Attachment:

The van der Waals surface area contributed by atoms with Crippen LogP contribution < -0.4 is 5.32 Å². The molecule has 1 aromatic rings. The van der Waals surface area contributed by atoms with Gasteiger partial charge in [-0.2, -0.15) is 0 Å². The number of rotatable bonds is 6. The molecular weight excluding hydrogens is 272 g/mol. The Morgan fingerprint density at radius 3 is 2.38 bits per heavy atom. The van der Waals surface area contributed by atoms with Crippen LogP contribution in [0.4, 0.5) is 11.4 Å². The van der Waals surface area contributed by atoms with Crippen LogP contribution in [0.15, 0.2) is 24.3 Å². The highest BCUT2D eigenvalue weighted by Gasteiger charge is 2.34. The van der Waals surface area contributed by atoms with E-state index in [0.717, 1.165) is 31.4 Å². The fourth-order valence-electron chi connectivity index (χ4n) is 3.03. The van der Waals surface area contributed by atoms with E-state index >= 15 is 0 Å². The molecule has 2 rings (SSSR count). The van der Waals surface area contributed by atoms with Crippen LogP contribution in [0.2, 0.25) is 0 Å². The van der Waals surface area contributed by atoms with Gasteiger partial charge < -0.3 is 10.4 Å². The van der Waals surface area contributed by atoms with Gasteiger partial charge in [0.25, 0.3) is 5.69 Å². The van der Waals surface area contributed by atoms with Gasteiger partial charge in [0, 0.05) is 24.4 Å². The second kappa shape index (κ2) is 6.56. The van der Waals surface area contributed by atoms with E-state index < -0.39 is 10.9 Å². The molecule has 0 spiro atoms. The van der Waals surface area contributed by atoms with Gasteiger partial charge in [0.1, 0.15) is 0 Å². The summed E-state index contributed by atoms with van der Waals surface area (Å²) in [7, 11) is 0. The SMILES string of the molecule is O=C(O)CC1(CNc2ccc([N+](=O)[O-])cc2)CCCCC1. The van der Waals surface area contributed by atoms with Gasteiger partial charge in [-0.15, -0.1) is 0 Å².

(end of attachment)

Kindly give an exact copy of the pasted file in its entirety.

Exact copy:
The van der Waals surface area contributed by atoms with Crippen LogP contribution < -0.4 is 5.32 Å². The molecule has 1 aromatic rings. The van der Waals surface area contributed by atoms with Gasteiger partial charge in [-0.2, -0.15) is 0 Å². The number of rotatable bonds is 6. The molecular weight excluding hydrogens is 272 g/mol. The Morgan fingerprint density at radius 3 is 2.38 bits per heavy atom. The van der Waals surface area contributed by atoms with Crippen LogP contribution in [0.4, 0.5) is 11.4 Å². The van der Waals surface area contributed by atoms with Crippen LogP contribution in [0.15, 0.2) is 24.3 Å². The highest BCUT2D eigenvalue weighted by Gasteiger charge is 2.34. The van der Waals surface area contributed by atoms with E-state index in [0.717, 1.165) is 31.4 Å². The fourth-order valence-electron chi connectivity index (χ4n) is 3.03. The van der Waals surface area contributed by atoms with E-state index >= 15 is 0 Å². The molecule has 2 rings (SSSR count). The van der Waals surface area contributed by atoms with Crippen LogP contribution in [0.2, 0.25) is 0 Å². The van der Waals surface area contributed by atoms with Gasteiger partial charge < -0.3 is 10.4 Å². The van der Waals surface area contributed by atoms with Gasteiger partial charge in [0.25, 0.3) is 5.69 Å². The van der Waals surface area contributed by atoms with Gasteiger partial charge in [0, 0.05) is 24.4 Å². The second kappa shape index (κ2) is 6.56. The van der Waals surface area contributed by atoms with E-state index < -0.39 is 10.9 Å². The molecule has 0 spiro atoms. The van der Waals surface area contributed by atoms with Gasteiger partial charge in [0.1, 0.15) is 0 Å². The summed E-state index contributed by atoms with van der Waals surface area (Å²) in [7, 11) is 0. The SMILES string of the molecule is O=C(O)CC1(CNc2ccc([N+](=O)[O-])cc2)CCCCC1. The van der Waals surface area contributed by atoms with Gasteiger partial charge in [-0.15, -0.1) is 0 Å².